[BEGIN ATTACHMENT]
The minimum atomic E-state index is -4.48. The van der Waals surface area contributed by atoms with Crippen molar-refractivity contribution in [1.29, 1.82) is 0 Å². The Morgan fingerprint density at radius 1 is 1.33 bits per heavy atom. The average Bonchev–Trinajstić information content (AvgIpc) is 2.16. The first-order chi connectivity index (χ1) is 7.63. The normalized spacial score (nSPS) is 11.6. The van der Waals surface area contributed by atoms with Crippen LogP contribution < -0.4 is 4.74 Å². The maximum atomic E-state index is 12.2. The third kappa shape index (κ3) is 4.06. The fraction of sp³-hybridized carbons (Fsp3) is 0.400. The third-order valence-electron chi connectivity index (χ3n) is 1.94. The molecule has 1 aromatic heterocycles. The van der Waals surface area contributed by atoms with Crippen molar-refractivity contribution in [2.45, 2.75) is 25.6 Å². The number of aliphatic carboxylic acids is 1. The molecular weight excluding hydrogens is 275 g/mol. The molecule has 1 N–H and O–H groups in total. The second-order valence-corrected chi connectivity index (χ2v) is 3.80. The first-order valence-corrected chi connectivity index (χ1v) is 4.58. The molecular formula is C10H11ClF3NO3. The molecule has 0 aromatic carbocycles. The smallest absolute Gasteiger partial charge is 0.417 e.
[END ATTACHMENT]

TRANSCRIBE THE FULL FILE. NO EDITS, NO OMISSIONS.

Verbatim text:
The minimum atomic E-state index is -4.48. The van der Waals surface area contributed by atoms with Crippen molar-refractivity contribution in [1.29, 1.82) is 0 Å². The Morgan fingerprint density at radius 1 is 1.33 bits per heavy atom. The average Bonchev–Trinajstić information content (AvgIpc) is 2.16. The first-order chi connectivity index (χ1) is 7.63. The normalized spacial score (nSPS) is 11.6. The van der Waals surface area contributed by atoms with Crippen LogP contribution < -0.4 is 4.74 Å². The maximum atomic E-state index is 12.2. The third kappa shape index (κ3) is 4.06. The fraction of sp³-hybridized carbons (Fsp3) is 0.400. The third-order valence-electron chi connectivity index (χ3n) is 1.94. The molecule has 1 aromatic heterocycles. The van der Waals surface area contributed by atoms with Crippen molar-refractivity contribution in [2.45, 2.75) is 25.6 Å². The number of aliphatic carboxylic acids is 1. The molecular weight excluding hydrogens is 275 g/mol. The molecule has 1 N–H and O–H groups in total. The second-order valence-corrected chi connectivity index (χ2v) is 3.80. The first-order valence-corrected chi connectivity index (χ1v) is 4.58. The molecular formula is C10H11ClF3NO3. The molecule has 0 aromatic carbocycles. The smallest absolute Gasteiger partial charge is 0.417 e.